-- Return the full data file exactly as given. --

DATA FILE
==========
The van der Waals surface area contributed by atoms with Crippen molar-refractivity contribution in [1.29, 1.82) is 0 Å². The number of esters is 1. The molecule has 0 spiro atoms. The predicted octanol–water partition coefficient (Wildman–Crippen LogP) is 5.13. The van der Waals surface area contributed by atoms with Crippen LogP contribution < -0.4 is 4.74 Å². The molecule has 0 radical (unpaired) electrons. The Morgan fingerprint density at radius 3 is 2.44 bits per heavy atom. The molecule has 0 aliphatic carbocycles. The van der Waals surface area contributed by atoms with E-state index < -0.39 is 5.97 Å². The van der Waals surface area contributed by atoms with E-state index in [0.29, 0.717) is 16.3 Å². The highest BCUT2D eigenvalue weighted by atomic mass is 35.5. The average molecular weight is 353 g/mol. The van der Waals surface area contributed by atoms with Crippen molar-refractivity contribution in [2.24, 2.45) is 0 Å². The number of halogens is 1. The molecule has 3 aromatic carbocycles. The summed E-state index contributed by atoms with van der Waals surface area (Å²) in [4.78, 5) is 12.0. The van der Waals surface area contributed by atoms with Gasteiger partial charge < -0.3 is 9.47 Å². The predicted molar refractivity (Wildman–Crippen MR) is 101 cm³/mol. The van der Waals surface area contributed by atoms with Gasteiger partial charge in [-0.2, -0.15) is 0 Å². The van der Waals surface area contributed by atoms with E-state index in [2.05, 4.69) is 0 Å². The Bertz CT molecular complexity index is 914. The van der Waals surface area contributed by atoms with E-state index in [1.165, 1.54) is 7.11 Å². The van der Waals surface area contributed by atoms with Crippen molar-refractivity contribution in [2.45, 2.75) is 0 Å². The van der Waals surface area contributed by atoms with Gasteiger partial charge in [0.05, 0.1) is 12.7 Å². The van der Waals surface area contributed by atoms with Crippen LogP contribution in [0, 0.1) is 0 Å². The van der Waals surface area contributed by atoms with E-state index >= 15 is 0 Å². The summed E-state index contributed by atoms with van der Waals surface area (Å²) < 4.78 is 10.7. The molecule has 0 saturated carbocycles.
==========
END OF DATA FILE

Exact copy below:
The van der Waals surface area contributed by atoms with Crippen molar-refractivity contribution in [1.29, 1.82) is 0 Å². The number of esters is 1. The molecule has 0 spiro atoms. The predicted octanol–water partition coefficient (Wildman–Crippen LogP) is 5.13. The van der Waals surface area contributed by atoms with Crippen LogP contribution < -0.4 is 4.74 Å². The molecule has 0 radical (unpaired) electrons. The Morgan fingerprint density at radius 3 is 2.44 bits per heavy atom. The molecule has 0 aliphatic carbocycles. The van der Waals surface area contributed by atoms with E-state index < -0.39 is 5.97 Å². The van der Waals surface area contributed by atoms with E-state index in [0.29, 0.717) is 16.3 Å². The highest BCUT2D eigenvalue weighted by atomic mass is 35.5. The average molecular weight is 353 g/mol. The van der Waals surface area contributed by atoms with Crippen molar-refractivity contribution in [2.24, 2.45) is 0 Å². The number of halogens is 1. The molecule has 3 aromatic carbocycles. The summed E-state index contributed by atoms with van der Waals surface area (Å²) in [4.78, 5) is 12.0. The van der Waals surface area contributed by atoms with Gasteiger partial charge < -0.3 is 9.47 Å². The predicted molar refractivity (Wildman–Crippen MR) is 101 cm³/mol. The van der Waals surface area contributed by atoms with Gasteiger partial charge in [-0.2, -0.15) is 0 Å². The van der Waals surface area contributed by atoms with E-state index in [2.05, 4.69) is 0 Å². The Bertz CT molecular complexity index is 914. The van der Waals surface area contributed by atoms with E-state index in [1.165, 1.54) is 7.11 Å². The van der Waals surface area contributed by atoms with Crippen molar-refractivity contribution in [2.45, 2.75) is 0 Å². The van der Waals surface area contributed by atoms with Gasteiger partial charge in [0.05, 0.1) is 12.7 Å². The van der Waals surface area contributed by atoms with Crippen LogP contribution in [0, 0.1) is 0 Å². The van der Waals surface area contributed by atoms with E-state index >= 15 is 0 Å². The summed E-state index contributed by atoms with van der Waals surface area (Å²) < 4.78 is 10.7. The molecule has 0 saturated carbocycles.